Getting out of poverty is now harder, study says
A 38-year-old man surnamed Kim, living in Pyeongchon, Gyeonggi, has worked at an Internet business for the past two years and earns a yearly wage of 20 million won ($18,489). After you subtract tax and National Pension fees, he is left with 15 million won to support himself, his 32-year-old wife and 4-year-old son.
When he married, Kim was barely able to scrape up 100 million won in jeonse, or a lump-sum deposit, for a house. Over the past two years, he has been unable to save.
“Employment and marriage came later for me than for other people, so I fell into a kind of slump,” said Kim. “Even though I want to save a bit every month, it all gets spent.”
The Korean Institute for Health and Social Affairs said yesterday that Korea’s poverty exit rate fell from 35.4 percent in 2005 and 2006 to 31.3 percent during 2008 and 2009, according to its 2012 Korea Welfare Panel Survey report.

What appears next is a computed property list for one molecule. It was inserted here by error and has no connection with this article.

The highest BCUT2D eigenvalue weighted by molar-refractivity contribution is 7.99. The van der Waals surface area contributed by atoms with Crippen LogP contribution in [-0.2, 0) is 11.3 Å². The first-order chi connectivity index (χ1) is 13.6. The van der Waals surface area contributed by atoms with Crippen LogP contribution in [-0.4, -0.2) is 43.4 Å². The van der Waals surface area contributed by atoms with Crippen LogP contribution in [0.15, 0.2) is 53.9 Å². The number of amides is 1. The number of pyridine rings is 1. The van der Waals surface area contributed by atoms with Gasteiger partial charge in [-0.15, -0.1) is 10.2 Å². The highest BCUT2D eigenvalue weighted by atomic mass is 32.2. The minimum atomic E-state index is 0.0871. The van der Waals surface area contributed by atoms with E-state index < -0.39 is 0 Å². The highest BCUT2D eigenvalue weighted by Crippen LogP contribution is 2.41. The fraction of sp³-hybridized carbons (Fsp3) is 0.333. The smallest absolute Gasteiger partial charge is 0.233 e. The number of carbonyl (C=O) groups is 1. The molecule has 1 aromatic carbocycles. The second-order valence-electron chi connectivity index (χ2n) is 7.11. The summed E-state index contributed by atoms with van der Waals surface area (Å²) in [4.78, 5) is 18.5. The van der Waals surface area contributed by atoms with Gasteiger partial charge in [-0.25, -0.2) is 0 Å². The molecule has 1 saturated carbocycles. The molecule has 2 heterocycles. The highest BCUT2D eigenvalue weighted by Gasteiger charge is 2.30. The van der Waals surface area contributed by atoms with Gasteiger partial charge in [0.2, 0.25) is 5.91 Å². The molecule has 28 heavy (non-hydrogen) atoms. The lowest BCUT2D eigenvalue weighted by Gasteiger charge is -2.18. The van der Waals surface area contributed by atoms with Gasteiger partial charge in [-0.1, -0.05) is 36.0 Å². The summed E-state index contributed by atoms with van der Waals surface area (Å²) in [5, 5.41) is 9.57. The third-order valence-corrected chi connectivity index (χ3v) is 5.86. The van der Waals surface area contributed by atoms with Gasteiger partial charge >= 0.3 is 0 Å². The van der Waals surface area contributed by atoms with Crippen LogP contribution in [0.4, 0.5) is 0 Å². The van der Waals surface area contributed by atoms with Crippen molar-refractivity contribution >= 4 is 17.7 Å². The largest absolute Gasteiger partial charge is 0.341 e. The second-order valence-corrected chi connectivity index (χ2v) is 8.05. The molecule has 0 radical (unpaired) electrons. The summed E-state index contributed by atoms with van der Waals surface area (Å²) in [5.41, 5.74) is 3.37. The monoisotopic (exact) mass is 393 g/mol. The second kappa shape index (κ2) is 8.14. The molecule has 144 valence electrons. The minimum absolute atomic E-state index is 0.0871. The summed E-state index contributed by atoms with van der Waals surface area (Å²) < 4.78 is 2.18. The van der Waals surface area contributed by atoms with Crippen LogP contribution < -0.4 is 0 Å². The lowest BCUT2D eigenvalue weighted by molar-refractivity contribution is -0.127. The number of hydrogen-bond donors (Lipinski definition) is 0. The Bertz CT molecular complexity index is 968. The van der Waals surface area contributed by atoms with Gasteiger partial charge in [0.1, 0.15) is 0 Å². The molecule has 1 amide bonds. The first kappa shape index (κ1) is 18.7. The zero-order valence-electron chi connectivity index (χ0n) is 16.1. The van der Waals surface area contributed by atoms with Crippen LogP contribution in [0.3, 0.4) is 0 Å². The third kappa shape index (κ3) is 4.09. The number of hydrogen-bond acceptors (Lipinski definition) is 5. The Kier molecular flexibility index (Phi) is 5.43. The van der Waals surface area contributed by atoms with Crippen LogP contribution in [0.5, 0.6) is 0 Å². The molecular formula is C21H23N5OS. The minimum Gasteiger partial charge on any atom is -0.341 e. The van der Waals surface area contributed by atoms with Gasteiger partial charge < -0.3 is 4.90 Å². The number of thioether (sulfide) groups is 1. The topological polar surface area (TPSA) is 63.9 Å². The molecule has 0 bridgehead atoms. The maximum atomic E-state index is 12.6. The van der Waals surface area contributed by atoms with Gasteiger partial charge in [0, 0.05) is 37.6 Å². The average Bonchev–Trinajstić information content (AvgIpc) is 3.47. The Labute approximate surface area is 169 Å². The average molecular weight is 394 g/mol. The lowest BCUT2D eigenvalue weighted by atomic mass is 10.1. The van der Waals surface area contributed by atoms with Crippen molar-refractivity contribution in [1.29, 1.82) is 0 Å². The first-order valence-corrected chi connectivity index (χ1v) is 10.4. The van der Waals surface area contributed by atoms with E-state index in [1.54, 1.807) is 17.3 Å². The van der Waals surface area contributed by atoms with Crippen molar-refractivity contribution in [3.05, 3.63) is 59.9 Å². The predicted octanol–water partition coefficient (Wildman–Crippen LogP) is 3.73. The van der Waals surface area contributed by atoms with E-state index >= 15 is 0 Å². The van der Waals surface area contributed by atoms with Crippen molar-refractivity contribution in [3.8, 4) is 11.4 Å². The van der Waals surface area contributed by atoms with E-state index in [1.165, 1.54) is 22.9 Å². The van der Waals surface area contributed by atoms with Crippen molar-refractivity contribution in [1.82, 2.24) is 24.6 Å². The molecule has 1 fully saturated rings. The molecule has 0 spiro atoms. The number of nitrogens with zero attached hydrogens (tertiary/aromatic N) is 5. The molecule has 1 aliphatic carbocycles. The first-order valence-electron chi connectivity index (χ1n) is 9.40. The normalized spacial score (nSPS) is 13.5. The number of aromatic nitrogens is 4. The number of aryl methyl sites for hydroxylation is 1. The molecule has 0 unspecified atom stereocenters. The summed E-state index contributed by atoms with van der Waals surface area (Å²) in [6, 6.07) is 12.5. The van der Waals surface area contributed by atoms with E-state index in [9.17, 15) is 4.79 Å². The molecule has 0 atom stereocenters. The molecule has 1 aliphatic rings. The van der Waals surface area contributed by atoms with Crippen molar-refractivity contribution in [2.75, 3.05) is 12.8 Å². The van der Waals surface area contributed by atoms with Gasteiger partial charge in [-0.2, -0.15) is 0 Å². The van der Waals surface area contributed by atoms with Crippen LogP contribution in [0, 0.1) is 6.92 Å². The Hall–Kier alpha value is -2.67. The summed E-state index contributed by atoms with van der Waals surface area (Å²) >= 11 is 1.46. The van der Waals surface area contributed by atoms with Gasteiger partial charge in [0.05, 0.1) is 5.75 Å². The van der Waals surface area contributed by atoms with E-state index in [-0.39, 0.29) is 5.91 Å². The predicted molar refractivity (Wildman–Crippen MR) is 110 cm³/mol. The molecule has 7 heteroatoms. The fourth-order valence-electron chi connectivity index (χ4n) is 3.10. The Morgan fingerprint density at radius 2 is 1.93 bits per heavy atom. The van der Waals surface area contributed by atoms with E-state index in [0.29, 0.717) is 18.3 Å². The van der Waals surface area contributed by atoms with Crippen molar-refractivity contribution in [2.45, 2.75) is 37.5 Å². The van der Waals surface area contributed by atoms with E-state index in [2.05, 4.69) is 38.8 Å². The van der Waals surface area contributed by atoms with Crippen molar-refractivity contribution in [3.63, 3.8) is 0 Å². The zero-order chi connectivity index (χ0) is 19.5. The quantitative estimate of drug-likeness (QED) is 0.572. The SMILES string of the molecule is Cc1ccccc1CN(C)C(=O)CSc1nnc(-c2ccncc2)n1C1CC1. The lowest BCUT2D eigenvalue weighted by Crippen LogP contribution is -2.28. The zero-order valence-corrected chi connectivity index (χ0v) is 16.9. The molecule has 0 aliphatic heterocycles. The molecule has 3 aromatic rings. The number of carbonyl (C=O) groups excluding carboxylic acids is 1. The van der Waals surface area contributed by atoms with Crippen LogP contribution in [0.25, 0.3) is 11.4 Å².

The survey was conducted on 5,637 households over five years.
The study defined poverty as a household that made less than 50 percent of the median income of all households participating in the survey. Poverty exit means rising above that income level.
The study concluded it was more difficult to escape poverty and that many families are sliding downward.
The study divided households into five income brackets and found that 73 percent of the top income bracket households in 2005 remained in the top bracket in 2009.
In the case of the households in the top 60-80 percentile in 2005, a quarter experienced drops in income over five years.
Four out of five households remained in the lowest 20 percentile over the 2005-9 period.
“In order to escape poverty, you have to set up stepping stones to secure long-term income,” said Nam Sang-ho of the Korean Institute for Health and Social Affairs who headed the research. “The best policy to combat poverty is to make more job opportunities.”
By Sarah Kim, Jang Joo-young [email@example.com]